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Athleticism, production separate Romeo Doubs and Zach Tom from their peers

Packers add more depth at both receiver and offensive line in the fourth round

Nevada WR Romeo Doubs & Wake Forest OL Zach Tom
Nevada WR Romeo Doubs & Wake Forest OL Zach Tom

GREEN BAY – The Packers began the third day of the 2022 NFL Draft the same way they finished on Friday – by adding more depth to both their receiver and offensive line rooms.

With its two fourth-round selections, Green Bay drafted Nevada receiver Romeo Doubs (No. 132 overall) and Wake Forest offensive lineman Zach Tom (No. 140) on Saturday afternoon.

The picks came less than 24 hours after the Packers traded up in the second round to take North Dakota State receiver Christian Watson at No. 34 and invested their third-round pick into UCLA offensive lineman Sean Rhyan at No. 92.

Growing up in Los Angeles, Doubs played in Snoop Dogg's Youth Football league as a youngster. Perhaps serendipitously, Doubs' team wore green-and-gold uniforms with a Packers logo. His mother, Nakima Whitley, also has been a Packers fan since the team's Super Bowl XLV victory in 2010.

"I just think it's really great to be a part of something that she can really root for, along with myself knowing the history of just playing for Green Bay," Doubs said. "I just know it's an opportunity for me to play for the organization, whether it's helping on the field or just helping off the field. I'm just blessed and thankful to be a part of something really special."

It was through the youth league Doubs got to know Jefferson (Ca.) High School football coach Eric Scott, whom Doubs would later follow to Nevada after Scott left to become the Wolfpack's outside receivers coach in 2017.

Doubs enjoyed a prolific four-year run with the Wolfpack, catching 225 passes for 3,322 yards and 26 touchdowns in 45 collegiate games. Doubs also occasionally returned punts, even breaking an 80-yard touchdown on his first collegiate snap.

The 6-foot-2, 201-pound receiver was a two-time All-Mountain West Conference first-team selection after registering back-to-back 1,000-yard seasons. He also tied for the conference lead in touchdown receptions in each of the past two seasons.

The Packers thought highly enough of Doubs to bring him to Green Bay with one of the team's 30 official pre-draft visits.

"We liked his play speed. We thought he played fast on tape," said co-director of player personnel Jon-Eric Sullivan. "I think he plays long to the ball. We thought he was very intriguing. … Just his production and then what he shows on tape, we think he's got some upside and ability to grow into a player."

Eight picks later, the Packers used the fourth-round compensatory pick they received for losing All-Pro center Corey Linsley on Tom, a 6-foot-4, 304-pound lineman who started at both center and left tackle for Wake Forest.

What's more, Tom comes with an NFL pedigree as his older brother, Cameron, is a four-year veteran who has played for both the New Orleans Saints and Miami Dolphins.

Tom was with his brother and parents, Vanessa and Michael, at their home in Louisiana when he got the call informing him that he'd been drafted by the Packers.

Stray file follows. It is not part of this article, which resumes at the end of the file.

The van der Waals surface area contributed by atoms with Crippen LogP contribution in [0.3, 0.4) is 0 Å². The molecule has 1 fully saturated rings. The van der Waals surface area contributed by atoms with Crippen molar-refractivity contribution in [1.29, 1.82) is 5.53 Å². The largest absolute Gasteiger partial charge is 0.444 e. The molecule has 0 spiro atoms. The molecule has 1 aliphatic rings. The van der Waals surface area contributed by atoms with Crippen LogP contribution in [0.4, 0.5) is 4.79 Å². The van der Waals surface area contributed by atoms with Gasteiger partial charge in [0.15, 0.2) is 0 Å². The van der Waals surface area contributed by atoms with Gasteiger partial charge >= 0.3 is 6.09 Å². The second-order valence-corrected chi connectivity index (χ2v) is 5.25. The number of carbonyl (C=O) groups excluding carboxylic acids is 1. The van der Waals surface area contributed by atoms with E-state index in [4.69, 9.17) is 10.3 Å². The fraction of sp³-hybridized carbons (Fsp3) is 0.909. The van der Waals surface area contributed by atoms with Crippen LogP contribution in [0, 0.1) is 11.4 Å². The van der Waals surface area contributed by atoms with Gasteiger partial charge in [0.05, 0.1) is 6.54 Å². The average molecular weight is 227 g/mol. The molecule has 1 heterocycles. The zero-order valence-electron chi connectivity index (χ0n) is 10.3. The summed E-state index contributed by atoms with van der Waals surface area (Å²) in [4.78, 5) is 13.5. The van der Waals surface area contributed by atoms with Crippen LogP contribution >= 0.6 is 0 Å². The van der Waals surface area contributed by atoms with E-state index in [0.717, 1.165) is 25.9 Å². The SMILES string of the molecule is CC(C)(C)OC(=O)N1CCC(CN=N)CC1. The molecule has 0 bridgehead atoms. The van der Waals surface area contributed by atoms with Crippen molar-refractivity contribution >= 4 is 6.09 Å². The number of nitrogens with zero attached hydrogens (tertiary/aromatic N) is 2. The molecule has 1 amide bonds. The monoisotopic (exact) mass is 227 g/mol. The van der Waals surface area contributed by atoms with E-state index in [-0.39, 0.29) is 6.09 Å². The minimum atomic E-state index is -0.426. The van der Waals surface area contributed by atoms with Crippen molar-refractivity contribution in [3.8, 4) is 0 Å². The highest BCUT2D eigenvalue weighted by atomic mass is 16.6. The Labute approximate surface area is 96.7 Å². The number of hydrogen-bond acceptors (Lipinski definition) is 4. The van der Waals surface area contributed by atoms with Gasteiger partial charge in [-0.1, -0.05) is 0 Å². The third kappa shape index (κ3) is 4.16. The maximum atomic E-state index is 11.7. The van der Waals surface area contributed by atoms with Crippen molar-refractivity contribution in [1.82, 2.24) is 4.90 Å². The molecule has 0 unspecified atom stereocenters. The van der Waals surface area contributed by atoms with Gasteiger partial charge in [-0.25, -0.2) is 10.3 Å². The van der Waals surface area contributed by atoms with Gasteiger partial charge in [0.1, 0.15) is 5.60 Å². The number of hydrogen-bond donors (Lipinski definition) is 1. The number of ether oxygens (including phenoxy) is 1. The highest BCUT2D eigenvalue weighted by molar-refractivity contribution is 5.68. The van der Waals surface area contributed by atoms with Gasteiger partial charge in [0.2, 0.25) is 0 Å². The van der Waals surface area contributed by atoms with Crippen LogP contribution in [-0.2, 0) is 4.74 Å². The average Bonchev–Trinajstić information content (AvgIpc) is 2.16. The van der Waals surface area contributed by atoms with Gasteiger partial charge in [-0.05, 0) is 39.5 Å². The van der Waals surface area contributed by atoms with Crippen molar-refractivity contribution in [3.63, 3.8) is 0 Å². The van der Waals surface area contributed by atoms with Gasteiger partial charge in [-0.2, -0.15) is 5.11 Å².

"I was just sitting there watching with my family and it just feels like a dream," Tom said. "It's probably the biggest moment of my life, so just crazy. I don't have words to describe it. And the thing I most look forward to is just getting to work. I'm just ready to go there, compete and just get to work. That's what this is all for."

After watching Tom start games at both center and left tackle, Sullivan sees the athletic rookie as a "five-tool player" when it comes to versatility.

Those attributes were reflected during Tom's impressive performance at the NFL Scouting Combine, where he clocked a 4.94 in the 40 with a 33-inch vertical and 9-foot-10 broad jump.

Tom's vertical was the second-best among all offensive linemen invited to his year's NFL Scouting Combine and only a half inch behind his new teammate, Rhyan.

"Movement skills are so important for O-linemen, especially in a zone run game, so being able to move is one of my strengths that I try to play off of," Tom said. "Just trying to get those first two steps in the ground and put defensive linemen in a bad position and make them try to play catch up. I really try to focus on that."

The Packers took some hits at both receiver and offensive line this offseason, with veterans Davante Adams (Las Vegas), Marquez Valdes-Scantling (Kansas City), Lucas Patrick (Chicago) and Billy Turner (Denver) all finding new homes during free agency.

General Manager Brian Gutekunst responded by doubling up on both positions on the second and third day. In Rhyan and Tom, the Packers feel like they've added two athletic collegiate linemen who could have the ability to move around inside like Turner and Patrick did in Green Bay for several years.

By taking Watson and Doubs, the Packers have invested the most draft picks into the receiver position during the first four rounds of a draft since Aaron Rodgers' second NFL season in 2006.

"It's no secret we needed a pass catcher or pass catchers," Sullivan said. "Brian does a phenomenal job – as good as anybody I've ever been around – about letting the board come to him, not reaching, not trying to address a need and fit a square peg in a round hole just to get a position filled.

"Having said that, we really liked Christian. He was there, obviously we went up to get him, so we were excited about that, especially what he brings from an athletic, size standpoint."

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